People continue to lump sexual, romantic, and even platonic feelings together under “sexual” orientation, when the reality is that each of the three is an independent variable. Most males, in particular, have no problem separating sex from romance. For example, when a straight male says, “I’m not gay. I just like male oral sex,” what he means is that he is heteroromantic (straight in the romantic sense). In short, romantic orientation is what people usually mean by “sexual” orientation.

I believe that about 70% of the male population is biSEXUAL, heteroromantic, and homoplatonic (sharing homosocial bonds with guys, as straight males love to do). It is this innate biSEXuality in them that causes straight-identified males to fear anything gay. Furthermore, about 13.5% of the population is either exclusively or overwhelmingly homoromantic (gay in the romantic sense).

The remainder may be biromantic AND bisexual.

I believe that most males bring their romantic feelings for females when they interact sexually with them and bring their platonic feelings for males when they have sex with males.

The sex transforms these feelings (whether romantic or platonic) into stronger bonds between males and their sexual partners (whether males or females). This, in turn, has evolutionary benefits.

Studies clearly are needed on this, but they won’t be made until researchers start dissecting sexual, romantic, and platonic orientation as three independent variables.

Reading through the many advice columns on the Internet, I am disappointed that the so-called “experts” continue to talk about “heterosexuals,” “bisexuals,” and “homosexuals” when referring to the romantic feelings of these populations, and then dismiss the sexual feelings of their male readers as meaningless (or as “not meaning you’re gay or bi”) simply because it is sex, not romance, that the readers confess to being curious about.

A typical reader comment would go something like, “I’m a straight guy not interested in other guys. But I like sucking a man’s penis.

Am I gay?” The “expert” would then say something like, “Just because you enjoy gay sexual activity doesn’t mean you’re gay, or even bi. It is your emotional feelings that determine your sexual orientation. If you only like girls, then you’re probably heterosexual.”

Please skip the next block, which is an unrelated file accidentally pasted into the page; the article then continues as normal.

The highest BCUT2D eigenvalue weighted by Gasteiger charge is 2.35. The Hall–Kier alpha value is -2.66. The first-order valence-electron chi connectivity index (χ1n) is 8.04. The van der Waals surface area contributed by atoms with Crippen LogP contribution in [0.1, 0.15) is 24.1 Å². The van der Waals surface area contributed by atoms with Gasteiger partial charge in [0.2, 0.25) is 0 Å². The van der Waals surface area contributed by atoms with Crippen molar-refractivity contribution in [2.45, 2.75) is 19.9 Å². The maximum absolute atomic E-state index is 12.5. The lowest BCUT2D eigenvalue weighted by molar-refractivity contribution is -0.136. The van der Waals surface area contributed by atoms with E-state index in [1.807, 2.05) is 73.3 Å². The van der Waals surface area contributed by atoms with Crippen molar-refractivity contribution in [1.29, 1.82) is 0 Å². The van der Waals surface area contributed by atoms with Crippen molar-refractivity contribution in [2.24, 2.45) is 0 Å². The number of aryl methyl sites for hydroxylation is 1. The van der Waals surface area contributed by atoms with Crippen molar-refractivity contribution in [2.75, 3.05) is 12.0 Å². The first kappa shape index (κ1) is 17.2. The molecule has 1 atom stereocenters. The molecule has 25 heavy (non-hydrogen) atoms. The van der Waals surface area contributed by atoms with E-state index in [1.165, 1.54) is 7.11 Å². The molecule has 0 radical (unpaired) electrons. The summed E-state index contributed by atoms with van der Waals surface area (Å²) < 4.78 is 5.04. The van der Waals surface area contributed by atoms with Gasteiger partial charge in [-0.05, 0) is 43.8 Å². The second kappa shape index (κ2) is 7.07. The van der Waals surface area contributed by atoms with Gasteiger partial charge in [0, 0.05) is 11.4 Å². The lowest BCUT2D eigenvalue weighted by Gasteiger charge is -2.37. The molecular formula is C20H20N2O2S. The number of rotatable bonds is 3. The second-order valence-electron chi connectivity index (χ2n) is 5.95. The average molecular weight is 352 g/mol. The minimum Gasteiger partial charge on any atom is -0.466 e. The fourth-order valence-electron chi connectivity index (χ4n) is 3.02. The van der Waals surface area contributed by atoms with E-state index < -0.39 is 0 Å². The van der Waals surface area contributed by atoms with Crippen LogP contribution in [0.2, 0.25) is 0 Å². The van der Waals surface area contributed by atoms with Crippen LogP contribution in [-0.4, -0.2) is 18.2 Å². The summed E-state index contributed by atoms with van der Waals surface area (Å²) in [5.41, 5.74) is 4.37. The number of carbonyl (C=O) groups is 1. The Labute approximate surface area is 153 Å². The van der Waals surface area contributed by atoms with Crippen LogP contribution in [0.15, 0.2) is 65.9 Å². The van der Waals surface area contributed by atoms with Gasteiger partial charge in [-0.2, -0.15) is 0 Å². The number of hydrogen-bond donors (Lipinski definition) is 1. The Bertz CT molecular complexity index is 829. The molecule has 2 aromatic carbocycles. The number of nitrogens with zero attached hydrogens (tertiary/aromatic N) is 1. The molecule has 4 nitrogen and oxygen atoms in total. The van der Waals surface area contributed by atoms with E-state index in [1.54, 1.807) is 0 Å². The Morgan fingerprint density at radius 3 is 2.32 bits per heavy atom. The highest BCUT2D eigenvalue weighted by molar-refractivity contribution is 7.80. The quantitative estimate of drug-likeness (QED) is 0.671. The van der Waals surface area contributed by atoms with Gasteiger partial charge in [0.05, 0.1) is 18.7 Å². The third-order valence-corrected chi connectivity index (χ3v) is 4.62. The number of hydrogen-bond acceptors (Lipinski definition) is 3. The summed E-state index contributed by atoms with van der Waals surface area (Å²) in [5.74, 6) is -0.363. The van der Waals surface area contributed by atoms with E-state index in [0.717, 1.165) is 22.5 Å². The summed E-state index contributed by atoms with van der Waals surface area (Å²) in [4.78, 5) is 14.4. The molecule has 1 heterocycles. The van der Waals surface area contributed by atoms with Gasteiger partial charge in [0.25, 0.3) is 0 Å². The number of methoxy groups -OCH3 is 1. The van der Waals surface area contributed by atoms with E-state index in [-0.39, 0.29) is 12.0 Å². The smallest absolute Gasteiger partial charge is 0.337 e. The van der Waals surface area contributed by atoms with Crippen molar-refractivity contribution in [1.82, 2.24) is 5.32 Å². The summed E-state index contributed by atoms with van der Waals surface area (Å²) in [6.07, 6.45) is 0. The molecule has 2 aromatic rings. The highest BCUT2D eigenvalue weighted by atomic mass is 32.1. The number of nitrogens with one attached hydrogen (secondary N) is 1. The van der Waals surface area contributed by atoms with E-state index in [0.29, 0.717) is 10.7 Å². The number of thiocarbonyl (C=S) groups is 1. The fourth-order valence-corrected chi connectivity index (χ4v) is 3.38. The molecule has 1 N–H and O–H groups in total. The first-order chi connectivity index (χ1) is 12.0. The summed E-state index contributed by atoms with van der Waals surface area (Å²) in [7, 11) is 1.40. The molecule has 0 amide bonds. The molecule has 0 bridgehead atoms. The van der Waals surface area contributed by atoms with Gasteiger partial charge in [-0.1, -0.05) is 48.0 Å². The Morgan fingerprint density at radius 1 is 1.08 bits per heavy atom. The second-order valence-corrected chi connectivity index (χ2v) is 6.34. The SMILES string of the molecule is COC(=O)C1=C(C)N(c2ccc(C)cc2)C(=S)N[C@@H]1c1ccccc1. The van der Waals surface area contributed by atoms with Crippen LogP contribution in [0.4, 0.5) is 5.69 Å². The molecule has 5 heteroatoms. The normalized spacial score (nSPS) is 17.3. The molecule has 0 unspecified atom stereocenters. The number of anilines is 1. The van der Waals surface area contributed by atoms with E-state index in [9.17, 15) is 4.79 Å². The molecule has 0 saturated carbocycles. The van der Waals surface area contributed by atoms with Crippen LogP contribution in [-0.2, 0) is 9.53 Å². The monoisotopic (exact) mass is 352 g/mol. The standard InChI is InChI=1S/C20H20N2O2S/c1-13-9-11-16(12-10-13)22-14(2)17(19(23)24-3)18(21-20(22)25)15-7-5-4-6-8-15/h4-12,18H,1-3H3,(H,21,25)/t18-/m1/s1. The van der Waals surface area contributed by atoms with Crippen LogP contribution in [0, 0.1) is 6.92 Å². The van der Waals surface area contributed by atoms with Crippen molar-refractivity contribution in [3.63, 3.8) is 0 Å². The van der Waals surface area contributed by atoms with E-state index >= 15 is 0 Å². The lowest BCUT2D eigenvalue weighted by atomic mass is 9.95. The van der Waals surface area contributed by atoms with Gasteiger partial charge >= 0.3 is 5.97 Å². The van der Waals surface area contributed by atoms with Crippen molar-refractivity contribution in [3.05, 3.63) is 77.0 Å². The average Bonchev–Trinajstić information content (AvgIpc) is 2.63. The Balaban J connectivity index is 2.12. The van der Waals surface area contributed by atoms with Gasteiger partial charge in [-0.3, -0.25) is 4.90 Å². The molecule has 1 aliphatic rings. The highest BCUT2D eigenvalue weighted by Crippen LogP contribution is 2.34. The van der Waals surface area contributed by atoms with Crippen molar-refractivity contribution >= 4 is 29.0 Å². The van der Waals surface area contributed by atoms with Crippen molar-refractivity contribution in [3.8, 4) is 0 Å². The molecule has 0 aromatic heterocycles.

The problem with this exchange (so typical on the Internet and even scholarly journals) is that the terms remain vague. Things such as “like girls” would presumably mean in a romantic sense. But this is not made clear, and the purely sexual feelings/activities are dismissed as “not the real thing.” Unfortunately, this approach belittles sex and raises romance as the REAL determinant of “sexual” orientation.

For males, however, sex ALONE is just as important as romance, and terms are simply lacking to allow them to make sense (to tear apart, if you will) these different elements of their lives, much less to name and even identify along different tiers of “orientation”-in this case sexual vs. romantic. vs. platonic orientation.

The label bisexual is rejected by straight-identified people-and males, in particular-because they think that it means rejecting the opposite sex romantically. But one can be straight in the romantic sense AND bisexual in the purely sexual sense (at least males can, who easily divorce sex from romance).

In other words, people can identify in more than one way if presented with new analytical concepts and mutitiered orientation scales, such as the three-circle graph that reconceptualizes the Kinsey scale.

America was way ahead in the 19th century, when males had the freedom (and were even encouraged) to form really intense friendships with other males.

These friendships were called romantic-friendships because they involved males holding hands, kissing on the lips, cuddling together, and talking about intimate matters. (Females practiced these romantic-friendships as well, with other females.) Then, “homosexuality” was discovered in the late-19th century-just as industrial capitalism really took off.

Suddenly, males were rebuked as “homosexuals” for being physically tender with other males and were encouraged to be competitive and to distrust one another (this being needed in the more fiercely capitalistic world that was emerging). The ridiculousness of this is that today, most males are thought to be biologically programmed to be macho, to distrust one another, and to be “straight.” But looking at the social order of 19th century America (and Europe), one sees that romantic-friendships were quite natural.

Sure, they lacked the sexual element, but everything else (from holding hands to sleeping together) was there.

I believe that America (and western Europe) can move back to this model, but this will require a radical shift in group consciousness.

For starters, it will mean questioning the dominant paradigm of “sexual” orientation, of people being either “straight” or “gay,” of sex and romance/friendship being the same thing (instead of independent variables that often come together), of males being biologically programmed to distrust one another and be “straight” (instead of socially conditioned for that), and so on.

The conservatives are right! Labels do matter, and how one identifies early in life (as far as “sexual” orientation) influences how one sees oneself in adulthood (as straight, gay, bi, etc.).

This self-image, in turn, influences what one allows oneself to fantasize about, what one allows oneself to do (and not do), one’s choice of friends, etc. Let’s hope that researchers, activists, and others start providing people with more options (through research and activism) as far as “sexual” orientation and how people are allowed and even encouraged to identify.